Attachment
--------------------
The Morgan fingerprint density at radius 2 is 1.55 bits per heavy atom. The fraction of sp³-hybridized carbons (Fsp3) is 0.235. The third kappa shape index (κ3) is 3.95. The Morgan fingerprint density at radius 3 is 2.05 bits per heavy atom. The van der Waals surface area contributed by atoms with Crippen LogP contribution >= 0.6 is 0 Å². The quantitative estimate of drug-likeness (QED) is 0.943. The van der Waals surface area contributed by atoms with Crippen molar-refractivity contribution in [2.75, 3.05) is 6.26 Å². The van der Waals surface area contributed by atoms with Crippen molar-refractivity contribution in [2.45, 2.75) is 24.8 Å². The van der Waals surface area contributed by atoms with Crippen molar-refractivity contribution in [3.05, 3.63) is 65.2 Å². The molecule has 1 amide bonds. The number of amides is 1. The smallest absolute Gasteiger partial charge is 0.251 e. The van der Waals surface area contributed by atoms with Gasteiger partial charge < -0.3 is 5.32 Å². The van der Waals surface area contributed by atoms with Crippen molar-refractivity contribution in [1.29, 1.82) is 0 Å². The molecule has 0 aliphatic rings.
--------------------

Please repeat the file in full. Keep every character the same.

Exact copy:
The Morgan fingerprint density at radius 2 is 1.55 bits per heavy atom. The fraction of sp³-hybridized carbons (Fsp3) is 0.235. The third kappa shape index (κ3) is 3.95. The Morgan fingerprint density at radius 3 is 2.05 bits per heavy atom. The van der Waals surface area contributed by atoms with Crippen LogP contribution >= 0.6 is 0 Å². The quantitative estimate of drug-likeness (QED) is 0.943. The van der Waals surface area contributed by atoms with Crippen molar-refractivity contribution in [2.75, 3.05) is 6.26 Å². The van der Waals surface area contributed by atoms with Crippen molar-refractivity contribution in [2.45, 2.75) is 24.8 Å². The van der Waals surface area contributed by atoms with Crippen molar-refractivity contribution in [3.05, 3.63) is 65.2 Å². The molecule has 1 amide bonds. The number of amides is 1. The smallest absolute Gasteiger partial charge is 0.251 e. The van der Waals surface area contributed by atoms with Gasteiger partial charge < -0.3 is 5.32 Å². The van der Waals surface area contributed by atoms with Crippen molar-refractivity contribution in [1.29, 1.82) is 0 Å². The molecule has 0 aliphatic rings.